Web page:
Photo Credit: Jon Hansen, CsSR
Originally Published in Living with Christ, Wisdom from our friends

For most of my life, Advent was a time of preparing for Jesus’ coming, a joyful and prayerful time. We baked cookies and froze them, eagerly anticipating when it would be time to eat them. We practiced waiting, not so patiently, for midnight Mass followed by presents and food.

Then I lost a baby to miscarriage and a sister to murder, and everything about Advent and Christmas felt wrong. My arms should be holding five babies instead of just four. Everyone arrived but my sister and her laugh. Claire and Abbie were anchors in my world, and I felt adrift without them, stuck somewhere between the ordinary time before I lost them and the joy I was supposed to feel but couldn’t.

And then I wondered what it felt like for God to send Jesus to us at Christmas. To send a part of his own heart to another world. To weave his Son into Mary’s womb and entrust this fetal God to a world that could hurt him. To be without him, until it is accomplished. Death was not the original plan, and Jesus’ birth is the first part in our salvation story. To work out our healing and draw us to himself, God experienced a loss like mine. He put an anchor in our world and waited.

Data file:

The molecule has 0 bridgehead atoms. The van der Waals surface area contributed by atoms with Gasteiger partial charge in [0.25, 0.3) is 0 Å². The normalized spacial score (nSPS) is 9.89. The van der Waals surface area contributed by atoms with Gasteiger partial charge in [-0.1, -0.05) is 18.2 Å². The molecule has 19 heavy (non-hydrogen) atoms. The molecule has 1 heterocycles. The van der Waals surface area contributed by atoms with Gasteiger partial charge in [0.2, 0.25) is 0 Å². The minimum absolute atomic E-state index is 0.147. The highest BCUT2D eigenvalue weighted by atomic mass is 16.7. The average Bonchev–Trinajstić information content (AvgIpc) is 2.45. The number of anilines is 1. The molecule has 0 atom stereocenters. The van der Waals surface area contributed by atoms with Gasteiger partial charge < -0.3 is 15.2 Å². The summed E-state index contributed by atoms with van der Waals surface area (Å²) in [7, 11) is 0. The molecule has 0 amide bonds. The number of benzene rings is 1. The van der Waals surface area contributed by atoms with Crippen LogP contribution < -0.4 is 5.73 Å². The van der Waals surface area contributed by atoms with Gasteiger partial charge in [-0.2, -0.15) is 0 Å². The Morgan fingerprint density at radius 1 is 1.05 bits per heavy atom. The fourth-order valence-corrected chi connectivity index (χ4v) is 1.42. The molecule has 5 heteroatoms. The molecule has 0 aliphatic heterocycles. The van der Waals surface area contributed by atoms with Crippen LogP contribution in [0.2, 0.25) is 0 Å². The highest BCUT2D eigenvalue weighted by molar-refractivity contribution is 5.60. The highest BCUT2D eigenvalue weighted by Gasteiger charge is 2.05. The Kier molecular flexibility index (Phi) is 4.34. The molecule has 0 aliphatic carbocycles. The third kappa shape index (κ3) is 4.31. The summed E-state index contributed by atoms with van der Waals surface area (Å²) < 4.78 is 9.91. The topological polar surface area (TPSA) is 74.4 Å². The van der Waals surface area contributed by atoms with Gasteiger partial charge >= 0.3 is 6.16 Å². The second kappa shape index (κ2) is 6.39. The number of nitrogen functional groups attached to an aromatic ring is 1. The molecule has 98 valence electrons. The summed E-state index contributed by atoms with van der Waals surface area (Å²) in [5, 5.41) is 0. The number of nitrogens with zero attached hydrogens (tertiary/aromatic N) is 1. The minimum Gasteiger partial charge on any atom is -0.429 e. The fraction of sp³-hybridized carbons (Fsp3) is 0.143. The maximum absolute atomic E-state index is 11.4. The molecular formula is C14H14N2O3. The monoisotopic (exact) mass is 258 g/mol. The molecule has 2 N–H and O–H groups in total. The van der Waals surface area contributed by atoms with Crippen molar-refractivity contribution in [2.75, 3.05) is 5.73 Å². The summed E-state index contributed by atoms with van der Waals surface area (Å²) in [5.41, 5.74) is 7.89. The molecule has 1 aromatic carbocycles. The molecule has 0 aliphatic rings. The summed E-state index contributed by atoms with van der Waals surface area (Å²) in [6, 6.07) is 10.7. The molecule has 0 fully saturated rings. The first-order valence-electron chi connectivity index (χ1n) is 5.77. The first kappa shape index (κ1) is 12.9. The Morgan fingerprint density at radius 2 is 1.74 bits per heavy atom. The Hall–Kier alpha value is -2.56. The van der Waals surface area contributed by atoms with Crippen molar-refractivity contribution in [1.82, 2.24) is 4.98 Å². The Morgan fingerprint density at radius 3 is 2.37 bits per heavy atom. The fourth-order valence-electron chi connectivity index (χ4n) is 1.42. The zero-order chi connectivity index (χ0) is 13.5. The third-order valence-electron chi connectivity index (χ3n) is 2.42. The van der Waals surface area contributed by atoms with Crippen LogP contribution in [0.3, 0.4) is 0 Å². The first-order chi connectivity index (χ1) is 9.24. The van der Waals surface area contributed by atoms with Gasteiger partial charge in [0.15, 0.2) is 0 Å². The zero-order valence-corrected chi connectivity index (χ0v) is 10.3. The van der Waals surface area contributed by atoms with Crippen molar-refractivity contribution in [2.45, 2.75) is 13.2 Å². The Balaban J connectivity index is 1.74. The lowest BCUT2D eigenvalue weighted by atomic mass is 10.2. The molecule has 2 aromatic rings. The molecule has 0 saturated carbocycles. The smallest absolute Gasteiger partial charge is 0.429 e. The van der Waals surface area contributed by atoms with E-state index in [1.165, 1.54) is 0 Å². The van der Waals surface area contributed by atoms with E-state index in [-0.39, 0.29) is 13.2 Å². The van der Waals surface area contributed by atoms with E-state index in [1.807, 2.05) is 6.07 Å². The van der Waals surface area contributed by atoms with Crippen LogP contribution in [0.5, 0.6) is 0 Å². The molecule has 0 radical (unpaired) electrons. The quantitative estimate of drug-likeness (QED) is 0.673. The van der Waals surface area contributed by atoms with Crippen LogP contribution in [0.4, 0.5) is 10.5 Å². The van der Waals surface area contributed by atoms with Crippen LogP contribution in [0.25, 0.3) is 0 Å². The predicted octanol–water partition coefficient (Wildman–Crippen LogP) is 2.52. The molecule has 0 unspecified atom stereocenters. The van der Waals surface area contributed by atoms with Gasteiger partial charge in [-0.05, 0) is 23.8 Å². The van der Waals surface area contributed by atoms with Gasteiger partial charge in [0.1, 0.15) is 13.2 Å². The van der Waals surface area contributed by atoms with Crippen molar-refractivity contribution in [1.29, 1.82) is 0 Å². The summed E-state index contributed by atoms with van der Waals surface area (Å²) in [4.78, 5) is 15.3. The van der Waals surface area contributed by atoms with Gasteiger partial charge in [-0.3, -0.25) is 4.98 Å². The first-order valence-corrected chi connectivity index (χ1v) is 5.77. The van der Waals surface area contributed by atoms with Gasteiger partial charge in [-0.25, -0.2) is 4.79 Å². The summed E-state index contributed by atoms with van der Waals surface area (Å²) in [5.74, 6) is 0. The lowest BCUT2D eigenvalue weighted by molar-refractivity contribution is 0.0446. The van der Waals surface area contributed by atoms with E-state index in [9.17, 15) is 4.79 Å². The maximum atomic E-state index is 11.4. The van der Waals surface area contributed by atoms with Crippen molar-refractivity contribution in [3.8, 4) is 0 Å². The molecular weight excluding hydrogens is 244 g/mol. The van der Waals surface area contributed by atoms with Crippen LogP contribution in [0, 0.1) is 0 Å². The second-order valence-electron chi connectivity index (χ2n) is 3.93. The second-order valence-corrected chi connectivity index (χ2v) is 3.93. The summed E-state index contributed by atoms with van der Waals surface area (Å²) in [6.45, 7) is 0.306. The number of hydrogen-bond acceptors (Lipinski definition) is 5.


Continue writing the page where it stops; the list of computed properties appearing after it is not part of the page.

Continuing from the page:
In the nearly three years since Claire and Abbie died, I have been adjusting to having anchors in another world. There are moments when their absence is heavy, where I feel pulled under with sadness. When the chocolates are tucked away in my pantry, I feel Abbie hiding in there, the same way she always did to eat them without having to share with the kids. I hear her children laughing and it reminds me that joy is possible here and now, even with her in heaven. When the sun rises again, I remember how beautiful the morning was when we lost Claire. Beauty is a bridge between heaven and earth if I will drink it in.

There is no going back to a world with them in it. There is only adjusting to an anchor in another world, allowing my daughter and my sister to whisper to me here—from there. Adjusting is messy. I can change the plan, make a new memory, sit with my tears under the tree. The miracle of Christmas is that Jesus comes to sit with us in whatever these days bring. He was sent by the Father, bound by the Spirit, and Christmas is the celebration that the distance between this world and the next is not so far away.

May our hearts be held this Advent by the God who waits with us and for us. May our anchors in this world and the world to come be close to our hearts. And may Christmas bring healing and hope for our hearts and our world, today and always, Amen.

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